Chapter 9: Library Design
9.1 Library Headers
With the release of wolfSSL 2.0.0 RC3, library header files are now located in the following locations:
wolfSSL OpenSSL Compatibility Layer:
When using the OpenSSL Compatibility layer (see Chapter 13), the /wolfssl/openssl/ssl.h header is required to be included:
When using only the wolfSSL native API, only the /wolfssl/ssl.h header is required to be included:
9.2 Startup and Exit
All applications should call wolfSSL_Init() before using the library and call wolfSSL_Cleanup() at program termination. Currently these functions only initialize and free the shared mutex for the session cache in multi-user mode but in the future they may do more so it's always a good idea to use them.
9.3 Structure Usage
In addition to header file location changes, the release of wolfSSL 2.0.0 RC3 created a more visible distinction between the native wolfSSL API and the wolfSSL OpenSSL Compatibility Layer. With this distinction, the main SSL/TLS structures used by the native wolfSSL API have changed names. The new structures are as follows. The previous names are still used when using the OpenSSL Compatibility Layer (see Chapter 13).
WOLFSSL (previously SSL)
WOLFSSL_CTX (previously SSL_CTX)
WOLFSSL_METHOD (previously SSL_METHOD)
WOLFSSL_SESSION (previously SSL_SESSION)
WOLFSSL_X509 (previously X509)
WOLFSSL_X509_NAME (previously X509_NAME)
WOLFSSL_X509_CHAIN (previously X509_CHAIN)
9.4 Thread Safety
wolfSSL is thread safe by design. Multiple threads can enter the library simultaneously without creating conflicts because wolfSSL avoids global data, static data, and the sharing of objects. The user must still take care to avoid potential problems in two areas.
- A client may share an WOLFSSL object across multiple threads but access must be synchronized, i.e., trying to read/write at the same time from two different threads with the same SSL pointer is not supported.
wolfSSL could take a more aggressive (constrictive) stance and lock out other users when a function is entered that cannot be shared but this level of granularity seems counter-intuitive. All users (even single threaded ones) will pay for the locking and multi-thread ones won't be able to re-enter the library even if they aren't sharing objects across threads. This penalty seems much too high and wolfSSL leaves the responsibility of synchronizing shared objects in the hands of the user.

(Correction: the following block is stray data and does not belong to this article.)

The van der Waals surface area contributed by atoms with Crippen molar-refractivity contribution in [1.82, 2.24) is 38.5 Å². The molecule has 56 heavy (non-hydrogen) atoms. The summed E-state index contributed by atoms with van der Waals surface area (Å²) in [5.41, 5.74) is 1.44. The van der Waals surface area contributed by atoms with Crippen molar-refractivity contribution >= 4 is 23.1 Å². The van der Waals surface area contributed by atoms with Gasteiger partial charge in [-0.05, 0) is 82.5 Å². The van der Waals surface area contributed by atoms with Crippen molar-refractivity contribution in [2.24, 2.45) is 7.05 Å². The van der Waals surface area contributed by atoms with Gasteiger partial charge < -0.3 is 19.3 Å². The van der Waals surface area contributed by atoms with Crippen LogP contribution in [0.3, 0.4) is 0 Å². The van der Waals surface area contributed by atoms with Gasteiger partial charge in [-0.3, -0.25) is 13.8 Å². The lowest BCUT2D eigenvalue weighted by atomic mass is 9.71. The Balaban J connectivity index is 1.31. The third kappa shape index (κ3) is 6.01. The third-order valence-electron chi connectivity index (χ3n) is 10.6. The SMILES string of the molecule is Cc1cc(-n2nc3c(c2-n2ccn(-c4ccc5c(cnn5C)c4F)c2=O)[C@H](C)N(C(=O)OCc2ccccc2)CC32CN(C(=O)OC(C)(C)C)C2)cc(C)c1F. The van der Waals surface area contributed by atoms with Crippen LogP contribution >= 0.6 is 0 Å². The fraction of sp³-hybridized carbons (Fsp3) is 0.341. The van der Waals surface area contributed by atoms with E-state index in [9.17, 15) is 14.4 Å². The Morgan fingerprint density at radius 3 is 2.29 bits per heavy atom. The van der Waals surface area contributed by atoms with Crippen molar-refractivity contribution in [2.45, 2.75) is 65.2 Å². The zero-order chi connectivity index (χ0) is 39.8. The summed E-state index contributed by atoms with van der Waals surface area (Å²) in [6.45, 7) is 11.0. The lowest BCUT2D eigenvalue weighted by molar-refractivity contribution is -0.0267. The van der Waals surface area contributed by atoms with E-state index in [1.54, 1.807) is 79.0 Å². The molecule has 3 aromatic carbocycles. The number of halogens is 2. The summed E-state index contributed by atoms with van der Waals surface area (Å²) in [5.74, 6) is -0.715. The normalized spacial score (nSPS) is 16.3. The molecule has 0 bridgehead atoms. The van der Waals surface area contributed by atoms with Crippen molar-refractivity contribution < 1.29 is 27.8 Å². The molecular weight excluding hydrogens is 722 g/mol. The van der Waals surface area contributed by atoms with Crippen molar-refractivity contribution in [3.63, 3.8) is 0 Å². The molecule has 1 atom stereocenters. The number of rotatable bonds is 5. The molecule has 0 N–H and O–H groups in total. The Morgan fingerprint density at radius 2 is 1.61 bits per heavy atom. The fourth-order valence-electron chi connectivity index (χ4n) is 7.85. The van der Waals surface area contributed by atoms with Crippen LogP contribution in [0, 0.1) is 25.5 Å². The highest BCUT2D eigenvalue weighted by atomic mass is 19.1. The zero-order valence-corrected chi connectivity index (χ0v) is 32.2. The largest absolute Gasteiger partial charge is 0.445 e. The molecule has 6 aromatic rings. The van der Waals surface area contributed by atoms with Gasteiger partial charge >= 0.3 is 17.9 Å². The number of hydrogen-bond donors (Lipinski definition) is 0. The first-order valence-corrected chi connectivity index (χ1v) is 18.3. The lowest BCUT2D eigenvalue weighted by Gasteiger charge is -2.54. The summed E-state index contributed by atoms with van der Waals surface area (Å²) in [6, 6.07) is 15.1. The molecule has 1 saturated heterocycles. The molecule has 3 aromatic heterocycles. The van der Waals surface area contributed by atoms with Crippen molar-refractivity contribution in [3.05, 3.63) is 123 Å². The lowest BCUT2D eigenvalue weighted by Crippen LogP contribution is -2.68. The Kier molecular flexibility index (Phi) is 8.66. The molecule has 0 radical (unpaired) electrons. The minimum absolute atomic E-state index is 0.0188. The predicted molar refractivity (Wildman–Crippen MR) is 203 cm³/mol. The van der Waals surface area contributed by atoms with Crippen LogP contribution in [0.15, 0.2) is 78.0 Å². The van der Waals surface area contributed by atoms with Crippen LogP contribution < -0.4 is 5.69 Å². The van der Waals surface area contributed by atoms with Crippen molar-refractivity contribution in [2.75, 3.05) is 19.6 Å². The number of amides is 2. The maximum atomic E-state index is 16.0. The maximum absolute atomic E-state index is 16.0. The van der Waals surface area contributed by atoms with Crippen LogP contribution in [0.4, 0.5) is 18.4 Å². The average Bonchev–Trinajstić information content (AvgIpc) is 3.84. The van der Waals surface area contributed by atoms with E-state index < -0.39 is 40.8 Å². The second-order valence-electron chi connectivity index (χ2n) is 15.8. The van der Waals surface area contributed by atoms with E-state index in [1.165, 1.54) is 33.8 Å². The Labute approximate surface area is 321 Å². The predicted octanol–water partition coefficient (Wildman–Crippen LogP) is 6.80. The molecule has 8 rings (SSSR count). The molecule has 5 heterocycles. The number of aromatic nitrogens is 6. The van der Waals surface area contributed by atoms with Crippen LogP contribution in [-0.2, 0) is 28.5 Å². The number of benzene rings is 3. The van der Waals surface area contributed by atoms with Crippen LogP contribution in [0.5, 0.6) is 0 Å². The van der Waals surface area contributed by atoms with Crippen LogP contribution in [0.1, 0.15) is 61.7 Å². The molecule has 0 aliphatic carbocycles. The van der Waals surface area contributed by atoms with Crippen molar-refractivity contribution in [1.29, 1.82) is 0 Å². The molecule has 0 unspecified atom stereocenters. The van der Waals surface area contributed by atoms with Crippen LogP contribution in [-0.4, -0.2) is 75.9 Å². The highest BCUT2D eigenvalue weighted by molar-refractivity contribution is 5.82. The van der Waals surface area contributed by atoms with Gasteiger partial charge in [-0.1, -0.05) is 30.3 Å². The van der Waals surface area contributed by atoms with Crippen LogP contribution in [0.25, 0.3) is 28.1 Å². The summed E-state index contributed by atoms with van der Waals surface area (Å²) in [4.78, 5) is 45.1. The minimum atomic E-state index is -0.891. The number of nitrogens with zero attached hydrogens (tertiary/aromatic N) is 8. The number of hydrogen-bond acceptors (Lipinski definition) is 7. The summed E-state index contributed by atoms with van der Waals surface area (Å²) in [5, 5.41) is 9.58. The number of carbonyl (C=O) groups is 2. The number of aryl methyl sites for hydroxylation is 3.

- Besides sharing WOLFSSL pointers, users must also take care to completely initialize an WOLFSSL_CTX before passing the structure to wolfSSL_new(). The same WOLFSSL_CTX can create multiple WOLFSSL structs but the WOLFSSL_CTX is only read during wolfSSL_new() creation and any future (or simultaneous changes) to the WOLFSSL_CTX will not be reflected once the WOLFSSL object is created.
Again, multiple threads should synchronize writing access to a WOLFSSL_CTX and it is advised that a single thread initialize the WOLFSSL_CTX to avoid the synchronization and update problem described above.
9.5 Input and Output Buffers
wolfSSL now uses dynamic buffers for input and output. They default to 0 bytes and are controlled by the RECORD_SIZE define in wolfssl/internal.h. If an input record is received that is greater in size than the static buffer, then a dynamic buffer is temporarily used to handle the request and then freed. You can set the static buffer size up to the MAX_RECORD_SIZE which is 2^16 or 16,384.
If you prefer the previous way that wolfSSL operated, with 16Kb static buffers that will never need dynamic memory, you can still get that option by defining LARGE_STATIC_BUFFERS.
If dynamic buffers are used and the user requests a wolfSSL_write() that is bigger than the buffer size, then a dynamic block up to MAX_RECORD_SIZE is used to send the data. Users wishing to only send the data in chunks of at most RECORD_SIZE size can do this by defining STATIC_CHUNKS_ONLY. This will cause wolfSSL to use I/O buffers which grow up to RECORD_SIZE, which is 128 bytes by default.